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I’m Done!

... so done
I am …

When you have ADHD these words are the most confusing.

“I’m done.” is the thing we all want to say, and we all hate to hear, especially in school.

I remember working hard on some project that I thought was fun, and thinking I was just tearing it up. Then someone would say, “I’m done.” and several others would say”Me too.”

Suddenly I would be left wondering why they were done and I was only half way through, wasn’t I going like ninety? Hadn’t I been focused? Yes, I had decided to embellish my work a little, okay, a lot. But that was what made it interesting.

Later on …

Sometimes, my class would be given something to do that seemed too simple. Usually that meant that I could not stay focused on it.

Again I’d start hearing, “I’m done.” and I would be looking at nothing in front of me because I wouldn’t yet have started.

However

Not often but often enough that I recall it happening,the task would spark a bit of interest in me in that it seemed so simple I could do it in a snap and then go daydreaming.

And … I would. Okay, most times I’d start it and get distracted and then realize when people were finishing up that I had only started it in my mind. Big mistake, that.

My mind is to much equipment for simple jobs, the great and vast stores of resources and equipment get in the way when doing simple jobs.

Seriously!

Giving me a simple job is like giving a kid the 1600 color box of crayons and asking them to only draw zebras with no background.

And now that I’m an adult (and checking the calendar I see I’ve supposedly been one for several decades) it seems like all the tasks are too simple, but worse.

They are huge, detailed collections of mind numbingly simple things, often with roadblocks and hurdles of a simple nature that make me weep with pain.

Take my taxes …

Please! There’s nothing difficult about any one thing involved in filling out an income tax form. Pick up a pen, put a number into a box, read the next instruction.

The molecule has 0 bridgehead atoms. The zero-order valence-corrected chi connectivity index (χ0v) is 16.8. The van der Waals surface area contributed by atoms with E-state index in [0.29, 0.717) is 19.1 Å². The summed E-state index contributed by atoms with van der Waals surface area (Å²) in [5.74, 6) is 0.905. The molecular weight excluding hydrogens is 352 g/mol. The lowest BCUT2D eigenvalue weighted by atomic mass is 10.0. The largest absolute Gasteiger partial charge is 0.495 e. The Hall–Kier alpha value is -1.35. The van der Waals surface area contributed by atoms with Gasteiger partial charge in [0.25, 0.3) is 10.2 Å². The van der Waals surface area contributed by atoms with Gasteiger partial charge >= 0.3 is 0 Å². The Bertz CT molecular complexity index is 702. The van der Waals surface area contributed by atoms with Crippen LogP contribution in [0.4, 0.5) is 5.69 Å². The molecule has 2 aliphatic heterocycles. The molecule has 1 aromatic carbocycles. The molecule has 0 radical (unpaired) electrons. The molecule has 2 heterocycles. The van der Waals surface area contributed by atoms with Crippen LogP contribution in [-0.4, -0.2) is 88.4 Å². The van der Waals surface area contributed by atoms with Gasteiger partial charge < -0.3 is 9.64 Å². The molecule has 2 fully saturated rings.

But, there aren’t really instructions, just descriptions of what should go in the next box.

And the descriptions often aren’t what the value is referred to in the real world. And when you figure out what is required, you then have to put down the pen and go find that number, or find the things that you add together to find the number, or find the things that you add together to get the value that you take a percentage of to get the number, or find the things that have parts that have to be individually calculated to then add together to get the value that you take a percentage of to get the number …

Are you ill yet?

I got a little sick just writing about it.

Anyway, the deal is that adulthood was advertised falsely to me. It was what I always wanted as a child, I longed to be responsible and free to make my own decisions.

And now that I am, now that I’m sixty years old and have tried and tried to be a successful adult, I have just one thing left to say about adulting …

“I’m done!”

I’m Done!


Kelly Babcock

I was born in the city of Toronto in 1959, but moved when I was in my fourth year of life. I was raised and educated in a rural setting, growing up in a manner I like to refer to as free range. I live in an area where my family history stretches back 6 or more generations. I was diagnosed with ADHD at the age of 50 and have been both struggling with the new reality and using my discoveries to make my life better. I write two blogs here at Psych Central, one about having ADHD and one that is a daily positive affirmation that acts as an example of finding the good in as much of my life as I possibly can.

Find out more about me on my website: writeofway.

email me at ADHD Man


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APA Reference
Babcock, K. (2019). I’m Done!. Psych Central. Retrieved on August 19, 2019, from https://blogs.psychcentral.com/adhd-man/2019/07/im-done/

 

Last updated: 19 Jul 2019
Statement of review: Psych Central does not review the content that appears in our blog network (blogs.psychcentral.com) prior to publication. All opinions expressed herein are exclusively those of the author alone, and do not reflect the views of the editorial staff or management of Psych Central. Published on PsychCentral.com. All rights reserved.